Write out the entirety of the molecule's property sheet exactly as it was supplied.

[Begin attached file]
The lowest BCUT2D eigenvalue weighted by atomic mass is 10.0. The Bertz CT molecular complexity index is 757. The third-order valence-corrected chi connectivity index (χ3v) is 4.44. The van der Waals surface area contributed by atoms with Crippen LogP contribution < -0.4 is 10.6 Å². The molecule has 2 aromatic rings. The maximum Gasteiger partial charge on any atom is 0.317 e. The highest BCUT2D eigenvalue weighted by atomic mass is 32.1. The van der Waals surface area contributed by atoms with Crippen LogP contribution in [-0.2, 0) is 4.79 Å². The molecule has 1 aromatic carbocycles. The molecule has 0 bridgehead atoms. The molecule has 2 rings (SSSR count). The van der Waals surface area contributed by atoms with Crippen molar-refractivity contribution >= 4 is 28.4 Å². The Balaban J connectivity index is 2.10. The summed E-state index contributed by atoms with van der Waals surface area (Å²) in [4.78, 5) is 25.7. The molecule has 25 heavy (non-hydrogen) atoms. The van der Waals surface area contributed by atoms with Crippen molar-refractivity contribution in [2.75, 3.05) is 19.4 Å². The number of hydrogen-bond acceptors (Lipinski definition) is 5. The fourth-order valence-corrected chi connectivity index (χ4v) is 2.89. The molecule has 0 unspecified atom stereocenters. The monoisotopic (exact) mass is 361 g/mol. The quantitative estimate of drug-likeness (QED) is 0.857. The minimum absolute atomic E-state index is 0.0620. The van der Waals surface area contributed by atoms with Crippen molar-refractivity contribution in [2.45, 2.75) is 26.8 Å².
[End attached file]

The lowest BCUT2D eigenvalue weighted by atomic mass is 10.0. The Bertz CT molecular complexity index is 757. The third-order valence-corrected chi connectivity index (χ3v) is 4.44. The van der Waals surface area contributed by atoms with Crippen LogP contribution < -0.4 is 10.6 Å². The molecule has 2 aromatic rings. The maximum Gasteiger partial charge on any atom is 0.317 e. The highest BCUT2D eigenvalue weighted by atomic mass is 32.1. The van der Waals surface area contributed by atoms with Crippen LogP contribution in [-0.2, 0) is 4.79 Å². The molecule has 1 aromatic carbocycles. The molecule has 0 bridgehead atoms. The molecule has 2 rings (SSSR count). The van der Waals surface area contributed by atoms with Crippen molar-refractivity contribution >= 4 is 28.4 Å². The Balaban J connectivity index is 2.10. The summed E-state index contributed by atoms with van der Waals surface area (Å²) in [4.78, 5) is 25.7. The molecule has 25 heavy (non-hydrogen) atoms. The van der Waals surface area contributed by atoms with Crippen molar-refractivity contribution in [2.75, 3.05) is 19.4 Å². The number of hydrogen-bond acceptors (Lipinski definition) is 5. The fourth-order valence-corrected chi connectivity index (χ4v) is 2.89. The molecule has 0 unspecified atom stereocenters. The monoisotopic (exact) mass is 361 g/mol. The quantitative estimate of drug-likeness (QED) is 0.857. The minimum absolute atomic E-state index is 0.0620. The van der Waals surface area contributed by atoms with Crippen molar-refractivity contribution in [2.45, 2.75) is 26.8 Å².